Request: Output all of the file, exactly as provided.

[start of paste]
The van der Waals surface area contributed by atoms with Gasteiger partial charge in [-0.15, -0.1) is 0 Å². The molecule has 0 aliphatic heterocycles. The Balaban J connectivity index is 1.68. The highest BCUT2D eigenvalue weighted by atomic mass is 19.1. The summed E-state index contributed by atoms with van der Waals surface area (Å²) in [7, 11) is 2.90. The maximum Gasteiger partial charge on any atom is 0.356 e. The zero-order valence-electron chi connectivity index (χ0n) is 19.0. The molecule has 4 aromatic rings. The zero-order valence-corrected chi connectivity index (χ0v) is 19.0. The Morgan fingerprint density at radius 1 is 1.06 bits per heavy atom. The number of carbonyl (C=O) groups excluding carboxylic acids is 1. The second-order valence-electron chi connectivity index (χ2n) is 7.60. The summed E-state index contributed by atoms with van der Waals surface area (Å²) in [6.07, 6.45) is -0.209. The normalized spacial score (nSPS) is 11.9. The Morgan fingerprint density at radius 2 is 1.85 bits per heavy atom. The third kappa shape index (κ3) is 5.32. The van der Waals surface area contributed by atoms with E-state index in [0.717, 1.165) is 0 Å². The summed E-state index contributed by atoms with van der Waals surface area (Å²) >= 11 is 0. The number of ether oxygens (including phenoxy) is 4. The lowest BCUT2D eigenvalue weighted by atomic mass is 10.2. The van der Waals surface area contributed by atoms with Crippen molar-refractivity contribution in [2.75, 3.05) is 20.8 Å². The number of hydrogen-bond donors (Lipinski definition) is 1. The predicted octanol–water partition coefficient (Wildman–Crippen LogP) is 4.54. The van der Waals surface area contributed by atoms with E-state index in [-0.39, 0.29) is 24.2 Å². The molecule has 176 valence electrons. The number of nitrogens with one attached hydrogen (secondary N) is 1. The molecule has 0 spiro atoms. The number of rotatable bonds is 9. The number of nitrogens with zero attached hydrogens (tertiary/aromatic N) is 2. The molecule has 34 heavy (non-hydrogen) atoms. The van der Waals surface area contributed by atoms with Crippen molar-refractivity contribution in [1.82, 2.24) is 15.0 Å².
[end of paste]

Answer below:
The van der Waals surface area contributed by atoms with Gasteiger partial charge in [-0.15, -0.1) is 0 Å². The molecule has 0 aliphatic heterocycles. The Balaban J connectivity index is 1.68. The highest BCUT2D eigenvalue weighted by atomic mass is 19.1. The summed E-state index contributed by atoms with van der Waals surface area (Å²) in [7, 11) is 2.90. The maximum Gasteiger partial charge on any atom is 0.356 e. The zero-order valence-electron chi connectivity index (χ0n) is 19.0. The molecule has 4 aromatic rings. The zero-order valence-corrected chi connectivity index (χ0v) is 19.0. The Morgan fingerprint density at radius 1 is 1.06 bits per heavy atom. The number of carbonyl (C=O) groups excluding carboxylic acids is 1. The second-order valence-electron chi connectivity index (χ2n) is 7.60. The summed E-state index contributed by atoms with van der Waals surface area (Å²) in [6.07, 6.45) is -0.209. The normalized spacial score (nSPS) is 11.9. The Morgan fingerprint density at radius 2 is 1.85 bits per heavy atom. The third kappa shape index (κ3) is 5.32. The van der Waals surface area contributed by atoms with E-state index in [0.717, 1.165) is 0 Å². The summed E-state index contributed by atoms with van der Waals surface area (Å²) >= 11 is 0. The number of ether oxygens (including phenoxy) is 4. The lowest BCUT2D eigenvalue weighted by atomic mass is 10.2. The van der Waals surface area contributed by atoms with Crippen molar-refractivity contribution in [2.75, 3.05) is 20.8 Å². The number of hydrogen-bond donors (Lipinski definition) is 1. The predicted octanol–water partition coefficient (Wildman–Crippen LogP) is 4.54. The van der Waals surface area contributed by atoms with E-state index in [-0.39, 0.29) is 24.2 Å². The molecule has 176 valence electrons. The number of nitrogens with one attached hydrogen (secondary N) is 1. The molecule has 0 spiro atoms. The number of rotatable bonds is 9. The number of nitrogens with zero attached hydrogens (tertiary/aromatic N) is 2. The molecule has 34 heavy (non-hydrogen) atoms. The van der Waals surface area contributed by atoms with Crippen molar-refractivity contribution in [1.82, 2.24) is 15.0 Å².